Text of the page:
Novak Djokovic did everything but commit to playing the U.S. Open during a Tennis Legends podcast that aired in Europe on Thursday.
“I’m extremely happy and excited to see that all the tournaments, especially Grand Slams, are organizing their events," the three-time Open champion said while also citing the French Open’s intention to play two weeks after the Open concludes on Sept. 13 in Flushing Meadows.
"I think that a lot of people were skeptical, especially for the U.S. events considering what the U.S. went through as a country during this pandemic,” said Djokovic. “So a lot of people, including myself, were quite skeptical on whether it would happen or not.”
In an interview two weeks ago Djokovic was highly skeptical of his ability to play in the Open.
“We would have to sleep in hotels near the airport and should be tested two to three times a week. We would only have the right to be accompanied by one person. It is simply impossible,” said Djokovic, who characterized the safety measures to be taken by the USTA as “extreme.” “You have to take into account coaches, physical trainers, physiotherapists.”
In its media conference on Wednesday to discuss staging the Open, the USTA said that he would help players arrange private housing that could account for larger entourages. The USTA announced it would be using the TWA Hotel at JFK and another as yet unnamed one and players could have adjoining rooms that accommodate four people.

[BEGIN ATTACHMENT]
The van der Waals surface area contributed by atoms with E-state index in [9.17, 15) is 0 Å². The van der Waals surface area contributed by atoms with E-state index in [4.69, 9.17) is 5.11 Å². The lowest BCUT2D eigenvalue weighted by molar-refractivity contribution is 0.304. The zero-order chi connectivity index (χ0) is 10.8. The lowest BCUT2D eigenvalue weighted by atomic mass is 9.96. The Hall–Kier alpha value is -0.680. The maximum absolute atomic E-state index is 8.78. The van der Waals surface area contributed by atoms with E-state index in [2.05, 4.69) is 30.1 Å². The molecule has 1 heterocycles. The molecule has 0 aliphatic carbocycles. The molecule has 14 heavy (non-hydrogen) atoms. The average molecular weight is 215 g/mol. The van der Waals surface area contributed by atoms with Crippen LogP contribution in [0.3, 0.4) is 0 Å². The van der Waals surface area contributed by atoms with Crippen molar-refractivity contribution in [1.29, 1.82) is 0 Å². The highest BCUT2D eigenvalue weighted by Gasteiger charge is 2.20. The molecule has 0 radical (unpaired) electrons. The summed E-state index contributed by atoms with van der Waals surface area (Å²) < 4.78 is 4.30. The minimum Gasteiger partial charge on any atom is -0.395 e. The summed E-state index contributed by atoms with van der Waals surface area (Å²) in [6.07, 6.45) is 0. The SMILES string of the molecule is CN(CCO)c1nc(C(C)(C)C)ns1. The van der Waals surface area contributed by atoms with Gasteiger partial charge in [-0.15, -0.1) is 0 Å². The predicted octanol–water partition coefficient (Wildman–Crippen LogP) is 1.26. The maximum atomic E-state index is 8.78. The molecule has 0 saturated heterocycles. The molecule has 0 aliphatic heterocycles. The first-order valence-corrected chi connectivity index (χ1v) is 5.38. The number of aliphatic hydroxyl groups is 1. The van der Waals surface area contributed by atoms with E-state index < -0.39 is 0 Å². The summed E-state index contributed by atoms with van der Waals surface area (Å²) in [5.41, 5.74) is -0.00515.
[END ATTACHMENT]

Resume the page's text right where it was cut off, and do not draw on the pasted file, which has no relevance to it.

"We are very glad that it is happening, of course, and it is very important that we provide opportunities, we provide jobs, we provide opportunities for players to compete,” said Djokovic, who has organized a set of exhibitions in the Balkans that began last week. “Because at the end of the day, this is what we do. As tennis professionals we love the sport; we are passionate about it. We miss competing and travelling and, at the end of the day, we miss being on tour. So I think this is very positive news.”
The ATP and WTA tours issued preliminary schedules for tournament to start in August. And while Djokovic expressed his approval of that, he also sounded a cautionary note.
"Obviously the regulations and measures as of today are quite strict, I must say,” said Djokovic. “With quarantine and with some players, especially those from South America, not being able to travel out of their countries to come to the sates. Hopefully that will change: the ATP and the USTA, everyone is working on it. The worst case scenario is that it remains like this, but there is time.”
Defending women’s champion Bianca Andreescu, who defeated Serena Williams in the 2019 final, also praised the efforts of the USTA but did not actually commit to playing. Williams did commit to playing during the USTA’s Wednesday conference.
Defending men’s champion Rafael Nadal has been very cautionary in his view of playing in the Open and may face a scheduling dilemma. The absolute king of clay would be looking to win his 13th French Open title at the tournament which starts Sept. 21. He is also the five-time champ of the Madrid Open which is scheduled to begin right after the U.S. Open.